Collective investments are traded at ruling prices and can engage in borrowing and scrip lending. The manager does not provide any guarantee either with respect to the capital or the return of a portfolio. Collective investments are calculated on a net asset value basis, which is the total market value of all assets in a portfolio including any income accruals and less any deductible expenses such as audit fees, brokerage and service fees. Actual investment performance of a portfolio and an investor will differ depending on the initial fees applicable, the actual investment date, date of reinvestment of income and dividend withholding tax. Forward pricing is used.
The performance of portfolios depend on the underlying assets and variable market factors. Performance is based on NAV to NAV calculations with income reinvestments done on the ex-dividend date. Portfolios may invest in other unit trusts which levy their own fees and may result is a higher fee structure for Sanlam Private Wealth’s portfolios.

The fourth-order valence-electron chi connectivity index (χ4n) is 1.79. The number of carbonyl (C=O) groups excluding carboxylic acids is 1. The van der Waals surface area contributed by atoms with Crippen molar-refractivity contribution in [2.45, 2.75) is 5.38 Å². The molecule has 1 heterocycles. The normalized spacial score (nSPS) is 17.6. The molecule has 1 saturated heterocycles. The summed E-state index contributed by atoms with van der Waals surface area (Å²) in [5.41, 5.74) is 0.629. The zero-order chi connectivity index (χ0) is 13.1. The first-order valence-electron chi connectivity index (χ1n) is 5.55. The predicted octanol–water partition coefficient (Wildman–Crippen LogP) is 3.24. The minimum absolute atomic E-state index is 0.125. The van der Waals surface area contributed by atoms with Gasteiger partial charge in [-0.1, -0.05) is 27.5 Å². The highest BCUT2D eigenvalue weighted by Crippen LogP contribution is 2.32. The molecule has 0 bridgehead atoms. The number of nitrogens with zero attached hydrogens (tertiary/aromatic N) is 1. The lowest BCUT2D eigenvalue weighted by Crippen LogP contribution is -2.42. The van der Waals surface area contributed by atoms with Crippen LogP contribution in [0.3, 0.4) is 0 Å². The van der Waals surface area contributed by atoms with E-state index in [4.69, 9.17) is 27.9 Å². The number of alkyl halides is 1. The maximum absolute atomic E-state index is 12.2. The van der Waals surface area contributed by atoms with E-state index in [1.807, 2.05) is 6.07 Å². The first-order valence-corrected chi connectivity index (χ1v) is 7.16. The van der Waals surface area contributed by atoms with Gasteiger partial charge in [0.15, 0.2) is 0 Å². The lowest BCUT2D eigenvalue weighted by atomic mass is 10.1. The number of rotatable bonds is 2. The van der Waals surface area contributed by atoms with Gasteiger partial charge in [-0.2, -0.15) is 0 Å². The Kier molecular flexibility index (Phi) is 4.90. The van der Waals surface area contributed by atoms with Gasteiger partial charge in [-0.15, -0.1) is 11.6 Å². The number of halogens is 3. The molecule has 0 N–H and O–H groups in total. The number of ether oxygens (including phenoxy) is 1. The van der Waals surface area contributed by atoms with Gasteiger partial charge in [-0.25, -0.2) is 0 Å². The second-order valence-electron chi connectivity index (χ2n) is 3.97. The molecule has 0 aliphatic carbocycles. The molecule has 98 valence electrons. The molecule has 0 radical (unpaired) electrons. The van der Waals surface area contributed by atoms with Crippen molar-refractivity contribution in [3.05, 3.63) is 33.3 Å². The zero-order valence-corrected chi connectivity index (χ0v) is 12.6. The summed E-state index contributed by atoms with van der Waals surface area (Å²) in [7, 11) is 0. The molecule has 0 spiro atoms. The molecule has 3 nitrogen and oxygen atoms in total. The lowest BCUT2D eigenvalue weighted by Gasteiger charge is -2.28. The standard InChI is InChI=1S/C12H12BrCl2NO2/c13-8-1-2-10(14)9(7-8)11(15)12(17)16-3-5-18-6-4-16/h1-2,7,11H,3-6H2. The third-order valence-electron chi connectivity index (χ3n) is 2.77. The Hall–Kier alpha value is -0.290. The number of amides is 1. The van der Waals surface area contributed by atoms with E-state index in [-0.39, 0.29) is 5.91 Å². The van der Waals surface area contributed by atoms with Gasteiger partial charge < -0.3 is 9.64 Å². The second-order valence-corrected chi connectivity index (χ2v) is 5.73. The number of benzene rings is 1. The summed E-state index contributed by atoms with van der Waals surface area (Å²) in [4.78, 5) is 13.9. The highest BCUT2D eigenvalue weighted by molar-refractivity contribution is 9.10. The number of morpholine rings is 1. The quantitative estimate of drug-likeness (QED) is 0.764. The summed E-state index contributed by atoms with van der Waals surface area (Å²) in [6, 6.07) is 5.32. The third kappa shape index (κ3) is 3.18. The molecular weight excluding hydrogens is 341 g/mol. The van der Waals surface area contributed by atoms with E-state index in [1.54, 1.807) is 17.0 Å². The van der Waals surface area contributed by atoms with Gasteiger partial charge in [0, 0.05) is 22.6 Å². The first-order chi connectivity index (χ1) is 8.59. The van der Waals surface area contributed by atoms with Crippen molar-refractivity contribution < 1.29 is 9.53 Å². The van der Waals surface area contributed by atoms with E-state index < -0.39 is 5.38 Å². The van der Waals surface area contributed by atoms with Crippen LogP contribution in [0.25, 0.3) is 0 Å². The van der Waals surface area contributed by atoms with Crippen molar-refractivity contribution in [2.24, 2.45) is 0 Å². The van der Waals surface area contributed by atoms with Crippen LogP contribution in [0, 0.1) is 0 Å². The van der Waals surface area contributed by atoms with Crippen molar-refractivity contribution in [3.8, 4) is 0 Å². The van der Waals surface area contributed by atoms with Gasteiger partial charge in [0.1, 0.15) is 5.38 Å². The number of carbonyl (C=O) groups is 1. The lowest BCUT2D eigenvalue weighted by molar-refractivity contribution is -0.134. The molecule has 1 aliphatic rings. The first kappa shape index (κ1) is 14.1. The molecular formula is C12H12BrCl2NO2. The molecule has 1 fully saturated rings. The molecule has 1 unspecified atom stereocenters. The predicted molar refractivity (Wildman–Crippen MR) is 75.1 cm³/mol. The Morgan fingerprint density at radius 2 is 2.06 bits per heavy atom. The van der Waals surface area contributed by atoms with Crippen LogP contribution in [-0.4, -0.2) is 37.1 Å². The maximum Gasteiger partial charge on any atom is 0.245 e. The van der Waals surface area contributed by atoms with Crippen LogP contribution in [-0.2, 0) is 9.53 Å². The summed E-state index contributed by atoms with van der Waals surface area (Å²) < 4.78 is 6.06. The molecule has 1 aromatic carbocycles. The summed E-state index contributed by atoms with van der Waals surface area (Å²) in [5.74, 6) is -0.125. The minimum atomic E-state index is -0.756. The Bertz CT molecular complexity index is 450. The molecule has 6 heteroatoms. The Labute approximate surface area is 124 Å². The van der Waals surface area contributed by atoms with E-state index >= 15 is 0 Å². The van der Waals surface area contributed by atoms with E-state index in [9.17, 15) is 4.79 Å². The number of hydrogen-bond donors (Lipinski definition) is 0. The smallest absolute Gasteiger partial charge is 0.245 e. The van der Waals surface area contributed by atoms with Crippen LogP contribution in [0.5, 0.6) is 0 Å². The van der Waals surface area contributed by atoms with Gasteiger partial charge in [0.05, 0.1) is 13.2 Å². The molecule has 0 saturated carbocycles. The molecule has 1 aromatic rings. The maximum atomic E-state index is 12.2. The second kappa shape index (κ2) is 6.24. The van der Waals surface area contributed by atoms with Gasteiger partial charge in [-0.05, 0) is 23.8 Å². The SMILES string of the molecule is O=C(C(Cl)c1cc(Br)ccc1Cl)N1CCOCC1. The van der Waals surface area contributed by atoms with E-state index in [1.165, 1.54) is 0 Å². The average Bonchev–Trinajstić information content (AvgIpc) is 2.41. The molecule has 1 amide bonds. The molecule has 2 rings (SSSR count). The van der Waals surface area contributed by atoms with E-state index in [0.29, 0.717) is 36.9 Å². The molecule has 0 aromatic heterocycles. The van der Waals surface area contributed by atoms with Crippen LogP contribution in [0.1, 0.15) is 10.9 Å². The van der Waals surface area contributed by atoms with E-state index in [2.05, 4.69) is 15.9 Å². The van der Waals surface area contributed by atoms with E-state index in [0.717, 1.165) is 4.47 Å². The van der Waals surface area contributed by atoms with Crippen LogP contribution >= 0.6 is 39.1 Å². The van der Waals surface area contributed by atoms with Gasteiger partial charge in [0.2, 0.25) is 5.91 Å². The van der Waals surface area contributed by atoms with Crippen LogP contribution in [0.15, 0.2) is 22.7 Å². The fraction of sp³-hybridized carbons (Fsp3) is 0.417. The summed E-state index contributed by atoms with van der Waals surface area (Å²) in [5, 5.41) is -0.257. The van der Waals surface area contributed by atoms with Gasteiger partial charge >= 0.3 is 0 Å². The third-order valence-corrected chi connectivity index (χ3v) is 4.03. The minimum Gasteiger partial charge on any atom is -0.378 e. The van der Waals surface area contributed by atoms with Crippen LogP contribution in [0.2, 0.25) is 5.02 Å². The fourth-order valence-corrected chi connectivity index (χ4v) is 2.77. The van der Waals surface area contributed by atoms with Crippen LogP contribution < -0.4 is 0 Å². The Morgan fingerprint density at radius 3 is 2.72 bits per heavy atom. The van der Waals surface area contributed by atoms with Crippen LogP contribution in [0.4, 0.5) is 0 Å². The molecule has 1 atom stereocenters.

All portfolio options presented are approved collective investment schemes in terms of Collective Investment Schemes Control Act, No. 45 of 2002. Funds may from time to time invest in foreign countries and may have risks regarding liquidity, the repatriation of funds, political and macroeconomic situations, foreign exchange, tax, settlement, and the availability of information. The manager may close any portfolio to new investors in order to ensure efficient management according to applicable mandates.
The management of portfolios may be outsourced to financial services providers authorised in terms of FAIS.
TREATING CUSTOMERS FAIRLY (TCF)
As a business, Sanlam Private Wealth is committed to the principles of TCF, practicing a specific business philosophy that is based on client-centricity and treating customers fairly. Clients can be confident that TCF is central to what Sanlam Private Wealth does and can be reassured that Sanlam Private Wealth has a holistic wealth management product offering that is tailored to clients’ needs, and service that is of a professional standard.